I usually had a few mics on the 4x12. Always a 57 and 421 with the capsules aligned, some kind of mic about 3-5' off the center of the cab aimed at the logo and maybe one or two other mics which varied from session to session. Sometimes a TLM 103, Baby Bottle, D112 or Oktava MC012 with a cardiod cap. The distant mic was usually the Sank 260DX, but it might also have been a 414 in fig 8 or omni. We built a little tent around that mic so the cab fired into it and we didn't get a ton of room sound. Various mic pres were used all coming into the console at -3VU to 0VU (average) and blended together to one buss, then tape. 456 at +6/185 15ips which wasn't my choice but that's a whole other fuckin' story.
Old 2nd January 2003
  #68
Lives for gear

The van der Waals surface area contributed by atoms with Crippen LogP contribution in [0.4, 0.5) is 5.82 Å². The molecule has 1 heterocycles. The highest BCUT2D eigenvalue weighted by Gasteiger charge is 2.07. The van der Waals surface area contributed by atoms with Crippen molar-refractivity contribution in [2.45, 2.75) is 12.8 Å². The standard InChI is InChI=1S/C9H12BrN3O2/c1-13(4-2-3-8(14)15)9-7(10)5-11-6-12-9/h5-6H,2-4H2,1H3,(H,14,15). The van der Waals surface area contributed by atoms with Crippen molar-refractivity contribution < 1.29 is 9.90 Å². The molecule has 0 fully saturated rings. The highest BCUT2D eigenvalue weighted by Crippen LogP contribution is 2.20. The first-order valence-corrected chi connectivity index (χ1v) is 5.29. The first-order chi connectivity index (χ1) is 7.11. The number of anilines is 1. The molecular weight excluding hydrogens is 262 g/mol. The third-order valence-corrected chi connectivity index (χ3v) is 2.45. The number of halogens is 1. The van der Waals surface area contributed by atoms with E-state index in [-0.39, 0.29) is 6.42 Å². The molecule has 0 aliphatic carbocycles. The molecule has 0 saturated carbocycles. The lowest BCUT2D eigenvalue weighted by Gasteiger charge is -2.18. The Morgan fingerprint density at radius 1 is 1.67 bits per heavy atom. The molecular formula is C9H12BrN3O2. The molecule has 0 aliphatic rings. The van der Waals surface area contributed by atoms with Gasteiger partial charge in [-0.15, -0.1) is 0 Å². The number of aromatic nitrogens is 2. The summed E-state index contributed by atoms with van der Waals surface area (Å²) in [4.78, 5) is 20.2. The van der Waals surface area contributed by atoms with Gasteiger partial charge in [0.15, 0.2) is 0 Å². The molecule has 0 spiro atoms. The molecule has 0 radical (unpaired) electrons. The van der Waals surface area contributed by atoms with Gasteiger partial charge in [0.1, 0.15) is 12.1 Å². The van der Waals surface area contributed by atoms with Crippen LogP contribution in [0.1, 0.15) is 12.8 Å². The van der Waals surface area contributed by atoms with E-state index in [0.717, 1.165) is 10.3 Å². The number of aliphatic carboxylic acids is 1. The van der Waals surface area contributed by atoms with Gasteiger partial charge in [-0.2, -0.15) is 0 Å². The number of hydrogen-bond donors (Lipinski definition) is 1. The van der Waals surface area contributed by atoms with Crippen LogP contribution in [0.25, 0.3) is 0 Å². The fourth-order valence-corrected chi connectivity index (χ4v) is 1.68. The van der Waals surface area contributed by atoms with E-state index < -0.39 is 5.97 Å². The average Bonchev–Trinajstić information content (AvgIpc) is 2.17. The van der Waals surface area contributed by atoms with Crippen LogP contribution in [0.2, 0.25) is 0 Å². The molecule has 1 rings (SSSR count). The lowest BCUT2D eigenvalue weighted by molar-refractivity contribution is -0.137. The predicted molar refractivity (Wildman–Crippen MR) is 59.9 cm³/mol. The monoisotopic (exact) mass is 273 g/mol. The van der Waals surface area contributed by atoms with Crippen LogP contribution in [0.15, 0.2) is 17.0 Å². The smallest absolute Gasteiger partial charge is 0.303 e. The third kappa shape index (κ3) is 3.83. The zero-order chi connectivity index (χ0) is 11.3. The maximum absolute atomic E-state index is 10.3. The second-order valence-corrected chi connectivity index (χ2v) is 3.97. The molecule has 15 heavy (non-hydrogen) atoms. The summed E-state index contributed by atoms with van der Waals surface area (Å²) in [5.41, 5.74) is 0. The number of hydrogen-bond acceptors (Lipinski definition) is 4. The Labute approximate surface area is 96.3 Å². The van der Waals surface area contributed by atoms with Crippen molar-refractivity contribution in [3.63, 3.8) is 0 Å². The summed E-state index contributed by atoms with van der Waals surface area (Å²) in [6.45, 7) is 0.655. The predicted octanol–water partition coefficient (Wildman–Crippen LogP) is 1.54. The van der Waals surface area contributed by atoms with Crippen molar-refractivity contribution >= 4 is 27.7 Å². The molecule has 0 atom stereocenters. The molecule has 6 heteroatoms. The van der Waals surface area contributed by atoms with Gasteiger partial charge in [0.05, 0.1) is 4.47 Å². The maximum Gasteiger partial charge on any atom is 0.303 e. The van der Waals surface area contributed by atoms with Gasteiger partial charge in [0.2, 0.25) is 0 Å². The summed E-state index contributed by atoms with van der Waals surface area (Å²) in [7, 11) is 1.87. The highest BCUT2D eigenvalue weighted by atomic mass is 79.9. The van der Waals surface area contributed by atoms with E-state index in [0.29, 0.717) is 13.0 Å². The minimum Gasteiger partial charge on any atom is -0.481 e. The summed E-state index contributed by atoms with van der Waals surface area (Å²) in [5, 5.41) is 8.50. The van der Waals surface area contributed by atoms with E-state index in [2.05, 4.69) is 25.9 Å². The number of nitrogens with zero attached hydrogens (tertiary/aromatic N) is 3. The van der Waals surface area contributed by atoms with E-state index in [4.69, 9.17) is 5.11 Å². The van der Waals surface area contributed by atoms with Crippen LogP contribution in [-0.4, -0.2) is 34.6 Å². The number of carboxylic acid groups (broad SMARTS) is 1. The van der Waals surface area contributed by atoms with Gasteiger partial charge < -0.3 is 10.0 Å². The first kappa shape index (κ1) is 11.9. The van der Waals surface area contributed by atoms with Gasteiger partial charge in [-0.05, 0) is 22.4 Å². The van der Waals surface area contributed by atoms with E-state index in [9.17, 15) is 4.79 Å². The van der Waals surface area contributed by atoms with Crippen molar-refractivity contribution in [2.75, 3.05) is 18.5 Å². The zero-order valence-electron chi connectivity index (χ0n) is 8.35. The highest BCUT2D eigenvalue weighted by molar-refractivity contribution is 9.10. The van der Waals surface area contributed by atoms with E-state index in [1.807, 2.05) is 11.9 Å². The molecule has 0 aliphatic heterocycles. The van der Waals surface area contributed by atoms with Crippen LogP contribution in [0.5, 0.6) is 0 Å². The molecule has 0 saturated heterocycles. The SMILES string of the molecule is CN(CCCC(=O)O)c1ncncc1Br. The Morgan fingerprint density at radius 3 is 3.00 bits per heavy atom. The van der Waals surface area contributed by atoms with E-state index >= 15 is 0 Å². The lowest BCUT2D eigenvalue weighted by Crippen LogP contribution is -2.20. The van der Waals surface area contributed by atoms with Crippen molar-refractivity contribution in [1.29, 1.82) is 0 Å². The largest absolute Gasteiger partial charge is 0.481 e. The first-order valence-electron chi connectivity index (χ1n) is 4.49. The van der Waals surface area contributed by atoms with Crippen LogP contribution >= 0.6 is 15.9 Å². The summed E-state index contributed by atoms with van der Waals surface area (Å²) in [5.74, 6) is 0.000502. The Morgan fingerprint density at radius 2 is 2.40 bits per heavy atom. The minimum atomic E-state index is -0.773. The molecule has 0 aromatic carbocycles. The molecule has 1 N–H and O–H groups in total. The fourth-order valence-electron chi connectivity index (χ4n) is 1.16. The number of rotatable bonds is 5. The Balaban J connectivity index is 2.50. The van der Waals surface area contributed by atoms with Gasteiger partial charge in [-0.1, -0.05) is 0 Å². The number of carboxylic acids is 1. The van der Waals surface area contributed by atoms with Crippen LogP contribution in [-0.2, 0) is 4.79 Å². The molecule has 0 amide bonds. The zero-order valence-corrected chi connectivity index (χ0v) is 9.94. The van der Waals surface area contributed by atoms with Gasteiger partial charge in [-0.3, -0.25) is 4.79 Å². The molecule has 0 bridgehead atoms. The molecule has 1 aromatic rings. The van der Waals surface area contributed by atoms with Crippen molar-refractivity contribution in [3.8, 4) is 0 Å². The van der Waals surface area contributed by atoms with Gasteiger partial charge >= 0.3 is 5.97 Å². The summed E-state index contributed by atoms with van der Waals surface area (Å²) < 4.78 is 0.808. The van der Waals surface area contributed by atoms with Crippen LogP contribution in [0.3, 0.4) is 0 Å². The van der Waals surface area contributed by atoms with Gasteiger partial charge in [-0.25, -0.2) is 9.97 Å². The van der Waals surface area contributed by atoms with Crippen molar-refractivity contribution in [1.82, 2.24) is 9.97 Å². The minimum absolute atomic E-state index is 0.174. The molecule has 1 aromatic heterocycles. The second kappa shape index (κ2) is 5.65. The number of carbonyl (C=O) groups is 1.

Knox's Avatar
 

Quote:
Originally posted by Jay Kahrs
Having worked with the Cro-Mags and Rocky from Suicidal Tendencies I'd have to say that most of it is the player.
I have posted this before but . . It is always funny to me how the GREAT players have THEIR sound no matter what amp or guitar you give them. We had some benefit once where all these hot shot and famous guitarists came up and did a song or two. They all played through a Marshall stack if I remember. Everyone played straight guitar into rig . .without their HUGE effects or Bradshaw rigs. Some guys really sucked without their rigs. The great players still sounded like themselves. David Gilmour blew EVERYONE away though and I remember he was playing a Roland guitar synth but not as a synth . . . it just happened to be the only guitar he had in NY. He sounded like Gilmour! A real gentleman too. So yea. . . . most of it really is the player.